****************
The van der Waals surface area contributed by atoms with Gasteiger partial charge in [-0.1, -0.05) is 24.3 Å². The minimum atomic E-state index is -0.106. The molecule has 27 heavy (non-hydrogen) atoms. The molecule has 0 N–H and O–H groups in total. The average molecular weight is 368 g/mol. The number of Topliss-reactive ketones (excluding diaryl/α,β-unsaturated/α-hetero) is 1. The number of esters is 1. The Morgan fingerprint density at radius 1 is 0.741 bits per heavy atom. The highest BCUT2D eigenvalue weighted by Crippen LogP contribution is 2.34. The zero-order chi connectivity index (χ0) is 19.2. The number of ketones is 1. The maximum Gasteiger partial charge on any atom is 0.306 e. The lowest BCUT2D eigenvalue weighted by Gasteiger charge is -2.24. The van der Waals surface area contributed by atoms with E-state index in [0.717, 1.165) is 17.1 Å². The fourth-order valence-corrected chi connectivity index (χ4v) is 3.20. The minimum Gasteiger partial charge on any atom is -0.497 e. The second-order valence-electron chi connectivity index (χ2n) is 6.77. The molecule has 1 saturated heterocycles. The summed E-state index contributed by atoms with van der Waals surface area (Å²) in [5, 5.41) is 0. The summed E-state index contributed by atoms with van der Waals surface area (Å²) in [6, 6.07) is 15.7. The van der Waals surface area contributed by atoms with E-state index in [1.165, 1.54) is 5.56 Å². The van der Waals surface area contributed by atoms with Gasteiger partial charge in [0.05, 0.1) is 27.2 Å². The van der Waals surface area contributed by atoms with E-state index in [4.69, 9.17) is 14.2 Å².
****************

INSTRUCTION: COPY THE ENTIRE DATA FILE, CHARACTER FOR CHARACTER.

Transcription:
The van der Waals surface area contributed by atoms with Gasteiger partial charge in [-0.1, -0.05) is 24.3 Å². The minimum atomic E-state index is -0.106. The molecule has 27 heavy (non-hydrogen) atoms. The molecule has 0 N–H and O–H groups in total. The average molecular weight is 368 g/mol. The number of Topliss-reactive ketones (excluding diaryl/α,β-unsaturated/α-hetero) is 1. The number of esters is 1. The Morgan fingerprint density at radius 1 is 0.741 bits per heavy atom. The highest BCUT2D eigenvalue weighted by Crippen LogP contribution is 2.34. The zero-order chi connectivity index (χ0) is 19.2. The number of ketones is 1. The maximum Gasteiger partial charge on any atom is 0.306 e. The lowest BCUT2D eigenvalue weighted by Gasteiger charge is -2.24. The van der Waals surface area contributed by atoms with E-state index in [0.717, 1.165) is 17.1 Å². The fourth-order valence-corrected chi connectivity index (χ4v) is 3.20. The minimum Gasteiger partial charge on any atom is -0.497 e. The second-order valence-electron chi connectivity index (χ2n) is 6.77. The molecule has 1 saturated heterocycles. The summed E-state index contributed by atoms with van der Waals surface area (Å²) in [5, 5.41) is 0. The summed E-state index contributed by atoms with van der Waals surface area (Å²) in [6, 6.07) is 15.7. The van der Waals surface area contributed by atoms with E-state index in [1.165, 1.54) is 5.56 Å². The van der Waals surface area contributed by atoms with Gasteiger partial charge in [0.05, 0.1) is 27.2 Å². The van der Waals surface area contributed by atoms with E-state index in [4.69, 9.17) is 14.2 Å².